For 22-year-old M. Mariappan, the anti-corruption movement led by Anna Hazare might as well be happening in another country. Having been made to run around one of the 13 Regional Transport Offices (RTOs) in the city on Friday just to know the procedure for the ‘name transfer' of a motor vehicle, he says, “nothing much has changed.”
Though help and information centres are mandated under the Citizens Charter, they are either dysfunctional or non-existent in most RTOs. The information barrier directly contributes to graft, say those who frequent government offices for a variety of services and schemes.
Mariappan, a car driver who earns Rs.7,000 a month, says he borrowed money to pay a bribe for a driver's licence four years ago. “I was made to wait for three months just to get a learner's licence. But I got my driver's licence in a day. Corruption drives the system,” he says.
He has personally seen RTO officials come in to work at 8.45 a.m. to clear the previous day's billing backlog, though the office opens only at 10 a.m. The system becomes extremely efficient once ‘speed money' has been paid. Many of those who approach the RTOs also alleged that such an arrangement seems to have been institutionalised with the help of ‘agents' from driving schools.
“It is obviously an act of corruption to pay a driving school to facilitate the process,” says Kaalicharan S. Goswami (20), who got his licence recently. “What about the people who can't afford it? They are made to go through so much harassment because of those who are willing to pay,” he says. A youngster next to him, who had paid Rs.1,500 to a driving school, while the official fee is Rs.400, squirmed.
It is as if the current raging debate on corruption has simply bypassed government offices, he says. “I think every applicant must be prepared to spend a day at the RTO office just to understand the process,” Mr. Goswami adds. The level of ignorance is so much that not many even know about the Transport Department's eservice portal, http://transport.tn.nic.in/transport/. All application forms can be downloaded free of cost and even a meeting be set up with the respective RTO.
The link between a bribe and access to any government service is inescapable and prevalent, complain city residents.
Try registering a plot of land and you will understand how this system works, says a dejected resident of Anna Nagar after several attempts. “Unless you approach one of the touts who call themselves document writers, nothing moves,” he says. Bribes are demanded depending on the value of the property registered. Victims also complain that touts seemed to have greater access to senior officials.
However, a senior official of the Inspectorate-General of Registration, says: “The public are corrupt first and then, our officers. Even if there is facility for e-stamping, many still believe that only a stamp paper lends authenticity to the transaction. The public should take initiative, approach officers directly and be aware of the procedures,” he said. “Touts will be there as long as the public want them to be.”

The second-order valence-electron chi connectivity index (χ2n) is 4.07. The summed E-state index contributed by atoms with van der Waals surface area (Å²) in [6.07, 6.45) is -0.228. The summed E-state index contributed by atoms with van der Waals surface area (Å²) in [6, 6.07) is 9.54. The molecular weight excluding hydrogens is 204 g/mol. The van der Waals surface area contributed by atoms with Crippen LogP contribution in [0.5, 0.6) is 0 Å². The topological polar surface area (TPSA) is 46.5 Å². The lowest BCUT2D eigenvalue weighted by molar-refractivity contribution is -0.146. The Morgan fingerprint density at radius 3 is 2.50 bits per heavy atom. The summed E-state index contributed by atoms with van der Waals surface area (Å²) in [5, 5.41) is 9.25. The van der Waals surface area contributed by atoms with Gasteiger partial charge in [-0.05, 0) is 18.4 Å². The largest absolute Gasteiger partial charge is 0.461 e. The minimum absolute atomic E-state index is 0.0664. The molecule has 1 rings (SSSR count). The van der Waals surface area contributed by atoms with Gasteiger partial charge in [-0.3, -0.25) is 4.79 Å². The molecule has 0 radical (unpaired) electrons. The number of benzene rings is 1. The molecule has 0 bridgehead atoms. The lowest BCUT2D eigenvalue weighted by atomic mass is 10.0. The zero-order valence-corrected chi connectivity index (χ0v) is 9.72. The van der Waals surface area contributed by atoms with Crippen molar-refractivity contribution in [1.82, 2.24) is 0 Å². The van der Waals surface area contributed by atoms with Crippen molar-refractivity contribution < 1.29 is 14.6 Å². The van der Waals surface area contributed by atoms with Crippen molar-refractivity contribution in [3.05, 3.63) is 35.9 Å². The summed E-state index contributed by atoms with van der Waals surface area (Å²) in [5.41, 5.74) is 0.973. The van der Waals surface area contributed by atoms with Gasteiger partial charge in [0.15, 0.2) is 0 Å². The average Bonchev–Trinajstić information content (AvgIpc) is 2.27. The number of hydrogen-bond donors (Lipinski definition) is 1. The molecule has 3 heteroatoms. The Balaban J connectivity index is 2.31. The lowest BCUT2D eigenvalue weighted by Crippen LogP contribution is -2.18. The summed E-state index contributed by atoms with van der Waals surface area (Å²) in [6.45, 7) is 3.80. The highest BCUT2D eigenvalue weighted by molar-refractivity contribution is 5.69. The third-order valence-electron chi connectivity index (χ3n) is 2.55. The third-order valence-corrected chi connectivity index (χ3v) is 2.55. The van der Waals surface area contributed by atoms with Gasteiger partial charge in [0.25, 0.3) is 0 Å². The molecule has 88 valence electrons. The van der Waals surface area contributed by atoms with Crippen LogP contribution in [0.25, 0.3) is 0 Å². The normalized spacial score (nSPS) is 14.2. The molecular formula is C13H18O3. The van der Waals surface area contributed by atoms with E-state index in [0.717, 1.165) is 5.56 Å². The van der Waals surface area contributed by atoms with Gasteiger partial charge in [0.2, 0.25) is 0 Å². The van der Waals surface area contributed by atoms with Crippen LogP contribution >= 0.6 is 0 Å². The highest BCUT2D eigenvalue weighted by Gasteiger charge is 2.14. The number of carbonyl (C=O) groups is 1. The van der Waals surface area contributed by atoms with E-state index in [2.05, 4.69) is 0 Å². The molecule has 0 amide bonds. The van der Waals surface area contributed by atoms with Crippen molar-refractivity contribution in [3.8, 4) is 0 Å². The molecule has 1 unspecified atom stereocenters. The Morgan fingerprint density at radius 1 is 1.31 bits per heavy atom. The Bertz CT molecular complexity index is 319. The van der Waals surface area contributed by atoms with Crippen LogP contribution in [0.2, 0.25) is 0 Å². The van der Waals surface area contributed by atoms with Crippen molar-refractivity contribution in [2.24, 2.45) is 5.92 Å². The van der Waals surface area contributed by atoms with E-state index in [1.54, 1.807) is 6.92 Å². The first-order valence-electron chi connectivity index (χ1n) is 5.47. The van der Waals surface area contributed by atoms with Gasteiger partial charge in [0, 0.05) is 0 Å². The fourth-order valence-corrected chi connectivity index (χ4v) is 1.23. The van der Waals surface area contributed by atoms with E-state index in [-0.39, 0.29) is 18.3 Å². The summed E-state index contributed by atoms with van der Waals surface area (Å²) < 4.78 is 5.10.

The response from residents is that nothing ever gets done without a middleman. V.Rajan, a resident of Anna Nagar West Extension, says: “I got water and sewer connections in a month only after I paid Rs.8,000 to a licensed plumber who acts as a mediator.”
Though Metrowater has a 24-hour grievance cell (45674567), residents like him mostly never complain as they are dependent on the staff in the area office.
Though there is no such dependency for those seeking services at the passport office, the influence that the touts wield is common knowledge. Many applicants complain that getting passport is extremely difficult even after paying a bribe. With middlemen swarming the office complex, people who are not familiar with the procedures fall prey easily.
Then, there are instances where residents themselves have something to hide. Mukesh Kumar, a businessman in north Chennai, says an official of the Electricity Board asked a bribe of Rs.1 lakh for a new commercial connection, which included purchase of electricity cable. “After negotiations, the price was brought down, as I did not want to earn the wrath of the local officials by lodging a complaint with the higher officials or the vigilance wing. Since the building was not constructed as per approved plan, I was afraid that the electricity connection may be denied.”
A.M.S. Gunaseelan, joint director, Directorate of Vigilance and Anti-Corruption, says the police and RTOs top the list of offices against which graft-related complaints are received. “People should also be more forthcoming with specific complaints. With regard to touts, the local police have to act as our mandate is to ‘entrap' public servants. Existing provisions of the law must be fully utilised.”
(With inputs from Ajai Sreevatsan, Meera Srinivasan, R.Srikanth and K.Lakshmi)